The two pilots worked quickly, but quietly, each lost in their own thoughts. Colonel Marc Sasseville and Lieutenant Heather Penney stepped into their flight suits and moved systematically through their pre-flight preparations. It was Sasseville who finally broke the silence.
“I’m going to go for the cockpit,” he said.
“I’ll take the tail,” was Penney’s reply.
It was late morning on September 11, 2001 and this was no ordinary mission for the two fighter pilots. Hijackers had flown two airliners into New York’s World Trade Center and one had just hit the Pentagon. Word had come down that a fourth plane was headed for Washington. Sasseville and Penney had orders to take it down.
The pilots had just completed two weeks of air combat training, and the drills were fresh on their minds. However the planes they flew were still loaded with practice ammunition. In fact, there were no armed aircraft available at all. Prior to 9/11, there was no system in place for responding to a localized attack. Everything was geared for a timely response to missiles coming from overseas. It would take an hour to get a jet ready, but by then it would be too late.
So, as Sasseville and Penney took to the air, the only weapons they had at their disposal were the very planes they were flying. “We wouldn’t be shooting it down,” Penney recalled. “We’d be ramming the aircraft. I would essentially be a kamikaze pilot.”
It’s hard to imagine being put in this type of situation. Most of us will never face a scenario where we are forced to put our life on the line to serve others. But the actions of Sasseville and Penney provide some important insights into the minds of top service providers.
The best take personal responsibility. There were a lot of pilots who could have gone up that day. As a Colonel, Sasseville could have ordered someone else to take the mission. It would have been very easy, even logical, for him to stay on the ground and coordinate things. Penney was still a rookie, the first female F-16 pilot in her squadron. In addition, her father was a pilot for United Airlines at the time. He could very well have been on the plane in question. It would have made sense for a more seasoned, more objective airman to go. Yet, despite having good reasons for staying put, the Sasseville and Penney felt called to act.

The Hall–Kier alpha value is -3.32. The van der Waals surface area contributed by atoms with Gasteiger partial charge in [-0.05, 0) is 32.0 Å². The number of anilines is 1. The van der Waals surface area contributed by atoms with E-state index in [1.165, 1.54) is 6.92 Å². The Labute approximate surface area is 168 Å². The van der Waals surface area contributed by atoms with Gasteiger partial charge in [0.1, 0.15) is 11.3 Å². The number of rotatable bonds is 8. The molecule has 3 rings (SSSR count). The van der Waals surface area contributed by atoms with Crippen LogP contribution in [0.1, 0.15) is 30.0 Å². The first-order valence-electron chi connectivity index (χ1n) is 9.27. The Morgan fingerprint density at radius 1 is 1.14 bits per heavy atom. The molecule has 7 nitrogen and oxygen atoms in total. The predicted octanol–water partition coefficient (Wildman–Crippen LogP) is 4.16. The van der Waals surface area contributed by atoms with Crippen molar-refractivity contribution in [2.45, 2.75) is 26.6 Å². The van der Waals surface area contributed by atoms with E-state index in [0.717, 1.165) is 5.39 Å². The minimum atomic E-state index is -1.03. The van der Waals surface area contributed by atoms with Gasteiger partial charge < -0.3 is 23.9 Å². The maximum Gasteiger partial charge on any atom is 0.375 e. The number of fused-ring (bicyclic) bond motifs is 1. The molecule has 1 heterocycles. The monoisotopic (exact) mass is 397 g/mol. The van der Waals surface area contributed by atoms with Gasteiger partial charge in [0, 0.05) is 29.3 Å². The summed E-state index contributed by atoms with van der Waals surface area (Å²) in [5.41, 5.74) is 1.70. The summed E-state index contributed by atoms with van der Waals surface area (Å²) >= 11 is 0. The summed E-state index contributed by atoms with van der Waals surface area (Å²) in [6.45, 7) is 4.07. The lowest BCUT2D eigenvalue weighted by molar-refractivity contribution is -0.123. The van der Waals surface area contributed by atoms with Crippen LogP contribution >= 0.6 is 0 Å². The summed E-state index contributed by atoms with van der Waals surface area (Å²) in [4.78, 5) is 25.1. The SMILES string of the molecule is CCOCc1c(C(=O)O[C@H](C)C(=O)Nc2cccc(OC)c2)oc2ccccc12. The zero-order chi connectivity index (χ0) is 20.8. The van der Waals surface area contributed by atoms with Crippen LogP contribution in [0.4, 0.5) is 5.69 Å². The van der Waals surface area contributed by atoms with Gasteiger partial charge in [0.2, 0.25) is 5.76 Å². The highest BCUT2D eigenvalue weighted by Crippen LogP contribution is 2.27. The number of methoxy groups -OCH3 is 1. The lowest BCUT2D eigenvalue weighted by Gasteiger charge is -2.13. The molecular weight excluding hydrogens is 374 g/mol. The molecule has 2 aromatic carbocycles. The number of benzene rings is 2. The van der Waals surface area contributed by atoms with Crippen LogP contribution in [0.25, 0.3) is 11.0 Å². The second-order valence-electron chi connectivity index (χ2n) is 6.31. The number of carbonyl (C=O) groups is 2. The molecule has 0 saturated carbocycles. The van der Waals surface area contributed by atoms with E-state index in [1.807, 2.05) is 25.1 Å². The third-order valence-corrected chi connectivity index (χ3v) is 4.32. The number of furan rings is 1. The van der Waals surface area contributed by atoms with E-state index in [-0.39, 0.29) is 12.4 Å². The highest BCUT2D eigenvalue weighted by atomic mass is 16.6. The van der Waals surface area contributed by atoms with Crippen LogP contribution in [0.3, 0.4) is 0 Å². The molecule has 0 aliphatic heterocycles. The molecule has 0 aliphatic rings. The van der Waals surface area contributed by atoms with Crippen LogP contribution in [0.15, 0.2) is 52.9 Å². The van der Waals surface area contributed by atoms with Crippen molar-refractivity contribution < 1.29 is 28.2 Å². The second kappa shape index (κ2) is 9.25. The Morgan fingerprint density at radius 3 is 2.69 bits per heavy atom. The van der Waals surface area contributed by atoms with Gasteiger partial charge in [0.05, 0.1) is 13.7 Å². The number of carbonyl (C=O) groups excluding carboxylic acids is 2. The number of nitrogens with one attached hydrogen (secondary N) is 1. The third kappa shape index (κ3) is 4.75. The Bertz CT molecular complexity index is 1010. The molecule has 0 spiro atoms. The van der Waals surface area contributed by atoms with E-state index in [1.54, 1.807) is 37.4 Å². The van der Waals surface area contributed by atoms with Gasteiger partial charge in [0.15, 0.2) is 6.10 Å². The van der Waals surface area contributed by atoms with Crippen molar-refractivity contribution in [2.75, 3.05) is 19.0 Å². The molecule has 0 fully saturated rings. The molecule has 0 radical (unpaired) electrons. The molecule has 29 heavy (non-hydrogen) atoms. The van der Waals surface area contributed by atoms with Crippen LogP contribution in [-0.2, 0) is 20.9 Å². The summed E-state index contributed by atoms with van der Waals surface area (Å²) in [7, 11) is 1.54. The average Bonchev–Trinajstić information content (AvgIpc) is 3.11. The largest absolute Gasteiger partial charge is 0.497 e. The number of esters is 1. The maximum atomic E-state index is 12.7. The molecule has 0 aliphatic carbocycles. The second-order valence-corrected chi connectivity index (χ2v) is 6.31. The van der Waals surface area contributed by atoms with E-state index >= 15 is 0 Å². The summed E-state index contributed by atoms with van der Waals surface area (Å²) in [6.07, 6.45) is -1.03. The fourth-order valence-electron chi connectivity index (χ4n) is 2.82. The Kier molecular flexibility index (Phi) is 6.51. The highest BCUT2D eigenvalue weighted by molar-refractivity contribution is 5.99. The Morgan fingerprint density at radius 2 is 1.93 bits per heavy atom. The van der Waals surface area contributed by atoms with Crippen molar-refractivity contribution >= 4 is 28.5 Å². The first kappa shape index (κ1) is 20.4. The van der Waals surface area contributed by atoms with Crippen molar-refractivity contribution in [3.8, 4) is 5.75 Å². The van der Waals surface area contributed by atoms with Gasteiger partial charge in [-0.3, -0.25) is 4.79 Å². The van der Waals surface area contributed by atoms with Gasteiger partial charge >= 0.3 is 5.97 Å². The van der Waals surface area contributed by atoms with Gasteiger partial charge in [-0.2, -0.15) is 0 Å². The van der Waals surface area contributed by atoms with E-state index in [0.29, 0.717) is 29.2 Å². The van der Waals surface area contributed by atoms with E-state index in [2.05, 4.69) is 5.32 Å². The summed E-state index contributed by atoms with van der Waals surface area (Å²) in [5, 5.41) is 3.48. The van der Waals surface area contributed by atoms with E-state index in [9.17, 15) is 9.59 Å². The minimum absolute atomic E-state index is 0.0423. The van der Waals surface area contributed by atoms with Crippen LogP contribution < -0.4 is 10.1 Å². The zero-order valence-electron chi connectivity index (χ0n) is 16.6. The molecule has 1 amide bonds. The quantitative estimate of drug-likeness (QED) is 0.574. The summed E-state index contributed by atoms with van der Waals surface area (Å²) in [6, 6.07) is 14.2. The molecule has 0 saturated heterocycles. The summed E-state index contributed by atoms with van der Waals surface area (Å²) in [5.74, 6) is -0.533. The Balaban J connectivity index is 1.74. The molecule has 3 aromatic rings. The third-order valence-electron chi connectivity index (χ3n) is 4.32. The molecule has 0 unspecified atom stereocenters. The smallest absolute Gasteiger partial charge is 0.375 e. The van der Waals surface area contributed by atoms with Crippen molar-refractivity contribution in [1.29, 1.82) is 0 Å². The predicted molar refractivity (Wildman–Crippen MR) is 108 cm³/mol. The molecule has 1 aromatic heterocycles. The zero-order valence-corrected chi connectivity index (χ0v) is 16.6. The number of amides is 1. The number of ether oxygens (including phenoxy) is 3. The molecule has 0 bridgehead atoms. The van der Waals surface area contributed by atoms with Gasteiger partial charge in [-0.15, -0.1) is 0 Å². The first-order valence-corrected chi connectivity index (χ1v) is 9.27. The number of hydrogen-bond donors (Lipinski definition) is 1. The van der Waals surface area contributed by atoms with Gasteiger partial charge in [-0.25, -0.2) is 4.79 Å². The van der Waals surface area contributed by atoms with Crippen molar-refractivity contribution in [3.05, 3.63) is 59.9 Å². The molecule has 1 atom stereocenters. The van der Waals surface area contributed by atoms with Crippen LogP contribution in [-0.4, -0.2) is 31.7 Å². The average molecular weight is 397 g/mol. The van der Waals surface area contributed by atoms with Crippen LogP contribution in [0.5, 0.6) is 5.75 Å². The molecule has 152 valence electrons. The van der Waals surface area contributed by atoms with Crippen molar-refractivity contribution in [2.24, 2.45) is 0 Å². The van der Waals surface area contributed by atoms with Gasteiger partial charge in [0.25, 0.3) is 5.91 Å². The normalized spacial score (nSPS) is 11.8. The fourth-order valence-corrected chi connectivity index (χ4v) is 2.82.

The best take action immediately. Sasseville and Penney didn’t wait for their planes to be armed. They didn’t sit through the pre-flight checks that normally take half an hour to complete. They were in the air within minutes. Penney’s crew chief had to run alongside her jet, pulling diagnostic wires from the fuselage as she taxied away. Time was of the essence, so waiting was not an option.
The best take care of others first. As Penney herself acknowledged, these pilots were embarking on a suicide mission. Personal survival, much less comfort, was not a primary consideration. As they searched the skies over Washington for the hijacked plane, the two ran through multiple scenarios, trying to figure out the best way to ensure a completed mission. They considered ejecting just prior to impact, but the thought of possibly missing and allowing the hijackers to reach another target was simply not acceptable. They had to protect the people on the ground.
Sasseville and Penney didn’t have to sacrifice themselves to stop the terrorists aboard United flight 93. The passengers did. It wasn’t their job, but they saw it as their duty. They took action, and they protected those on the ground.
When it comes to serving others, are you all in, or do you hold back? Do you commit completely, or is your service contingent on your own comfort?
To deliver exceptional service, you don’t have to be trained for a particular opportunity.
It doesn’t require that you carry the weight of an assigned job responsibility, or that you even know the people you are serving. Service is an attitude.
Take responsibility. Take action. Take care of others. Serve.